European and Japanese trade unions are demanding that negotiators should work towards an EU-Japan trade deal that protects workers‚Äô rights, creates decent jobs and promotes high social, environmental and health standards.
Japan is the EU‚Äôs second biggest trading partner in Asia, and together the two blocs account for more than one-third of world GDP, so the stakes are high.
As the next round of talks gets underway, the European Trade Union Confederation (ETUC) and the Japanese Trade Union Confederation (RENGO) together call on both sides to aim for a ‚Äėgold standard‚Äô agreement.
‚ÄúThe EU-Japan trade deal must allow for the social partners and civil society to be involved in monitoring and enforcing agreed international labour standards, including ILO Conventions and the Decent Work Agenda,‚ÄĚ declared RENGO General Secretary Naoto Ohmi.
Japan should at once ratify ILO Convention 105 on the Abolition of Forced Labour and ILO Convention 111 on Discrimination in Respect of Employment and Occupation.
Trade unions are also demanding greater transparency and disclosure of documents. ‚ÄúNegotiators must conduct their work as openly as possible, in order to secure public support for an eventual deal. We need a mechanism for consulting the social partners on the progress of the talks,‚ÄĚ said Naoto Ohmi.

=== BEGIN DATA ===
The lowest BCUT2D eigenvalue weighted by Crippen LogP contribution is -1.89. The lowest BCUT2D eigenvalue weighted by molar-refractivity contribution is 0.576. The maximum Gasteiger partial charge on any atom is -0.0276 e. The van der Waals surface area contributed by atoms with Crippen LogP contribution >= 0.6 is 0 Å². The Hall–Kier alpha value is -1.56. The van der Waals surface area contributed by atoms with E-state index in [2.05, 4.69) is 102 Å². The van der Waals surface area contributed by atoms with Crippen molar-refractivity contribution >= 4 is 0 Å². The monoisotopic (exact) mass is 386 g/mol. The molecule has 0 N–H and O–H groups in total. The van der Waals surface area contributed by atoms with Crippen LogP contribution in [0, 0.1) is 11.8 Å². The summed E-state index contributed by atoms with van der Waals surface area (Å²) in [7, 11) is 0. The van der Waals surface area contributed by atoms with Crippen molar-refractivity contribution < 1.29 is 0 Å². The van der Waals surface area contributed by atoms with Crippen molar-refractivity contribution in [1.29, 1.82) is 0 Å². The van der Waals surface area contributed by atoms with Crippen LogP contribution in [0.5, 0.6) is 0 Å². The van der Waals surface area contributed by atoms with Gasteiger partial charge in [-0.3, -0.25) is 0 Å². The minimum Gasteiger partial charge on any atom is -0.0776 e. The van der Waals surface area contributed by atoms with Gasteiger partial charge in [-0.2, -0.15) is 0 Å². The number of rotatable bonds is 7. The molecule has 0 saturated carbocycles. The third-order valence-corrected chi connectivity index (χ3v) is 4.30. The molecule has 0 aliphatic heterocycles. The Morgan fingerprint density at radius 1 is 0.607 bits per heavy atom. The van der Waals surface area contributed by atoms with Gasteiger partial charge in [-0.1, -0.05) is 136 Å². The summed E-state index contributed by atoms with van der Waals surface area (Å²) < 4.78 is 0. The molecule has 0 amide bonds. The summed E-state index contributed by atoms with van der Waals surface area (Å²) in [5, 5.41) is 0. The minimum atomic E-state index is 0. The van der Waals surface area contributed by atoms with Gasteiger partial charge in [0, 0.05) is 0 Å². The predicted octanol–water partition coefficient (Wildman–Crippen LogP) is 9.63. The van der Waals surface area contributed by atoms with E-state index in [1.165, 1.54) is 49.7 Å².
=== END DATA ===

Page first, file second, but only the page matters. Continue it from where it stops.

‚ÄúEssential public services must be explicitly excluded from the agreement, to protect them from privatisation by profit-seekers and the erosion of social, environmental and health standards in the countries concerned,‚ÄĚ added ETUC General Secretary Luca Visentini.
‚ÄúThe ETUC also rejects the setting up of Investor State Dispute Settlement mechanisms (ISDS), which give foreign private investors special privileges in relation to governments. Standard-setting must remain in the hands of democratically elected lawmakers.‚ÄĚ
EU-Japan Free Trade Agreement negotiations were launched on 25 March 2013. The 15th round of talks starts on Monday 29th February.